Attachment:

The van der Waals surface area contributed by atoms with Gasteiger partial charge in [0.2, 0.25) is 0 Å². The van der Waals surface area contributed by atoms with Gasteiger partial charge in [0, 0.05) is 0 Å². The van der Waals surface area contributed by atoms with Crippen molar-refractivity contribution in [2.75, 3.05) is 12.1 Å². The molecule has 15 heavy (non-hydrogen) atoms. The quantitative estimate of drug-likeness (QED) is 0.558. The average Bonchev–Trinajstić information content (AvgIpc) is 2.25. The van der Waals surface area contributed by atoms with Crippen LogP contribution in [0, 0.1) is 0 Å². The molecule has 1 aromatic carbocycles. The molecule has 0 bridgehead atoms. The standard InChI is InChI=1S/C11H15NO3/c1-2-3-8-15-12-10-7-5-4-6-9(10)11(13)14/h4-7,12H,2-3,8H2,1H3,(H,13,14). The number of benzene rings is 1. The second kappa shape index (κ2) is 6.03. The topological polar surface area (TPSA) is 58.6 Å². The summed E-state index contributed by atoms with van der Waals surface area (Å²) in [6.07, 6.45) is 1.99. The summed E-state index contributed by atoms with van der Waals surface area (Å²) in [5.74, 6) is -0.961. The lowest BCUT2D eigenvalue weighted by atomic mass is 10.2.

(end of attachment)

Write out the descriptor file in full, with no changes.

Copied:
The van der Waals surface area contributed by atoms with Gasteiger partial charge in [0.2, 0.25) is 0 Å². The van der Waals surface area contributed by atoms with Gasteiger partial charge in [0, 0.05) is 0 Å². The van der Waals surface area contributed by atoms with Crippen molar-refractivity contribution in [2.75, 3.05) is 12.1 Å². The molecule has 15 heavy (non-hydrogen) atoms. The quantitative estimate of drug-likeness (QED) is 0.558. The average Bonchev–Trinajstić information content (AvgIpc) is 2.25. The van der Waals surface area contributed by atoms with Crippen LogP contribution in [0, 0.1) is 0 Å². The molecule has 1 aromatic carbocycles. The molecule has 0 bridgehead atoms. The standard InChI is InChI=1S/C11H15NO3/c1-2-3-8-15-12-10-7-5-4-6-9(10)11(13)14/h4-7,12H,2-3,8H2,1H3,(H,13,14). The number of benzene rings is 1. The second kappa shape index (κ2) is 6.03. The topological polar surface area (TPSA) is 58.6 Å². The summed E-state index contributed by atoms with van der Waals surface area (Å²) in [6.07, 6.45) is 1.99. The summed E-state index contributed by atoms with van der Waals surface area (Å²) in [5.74, 6) is -0.961. The lowest BCUT2D eigenvalue weighted by atomic mass is 10.2.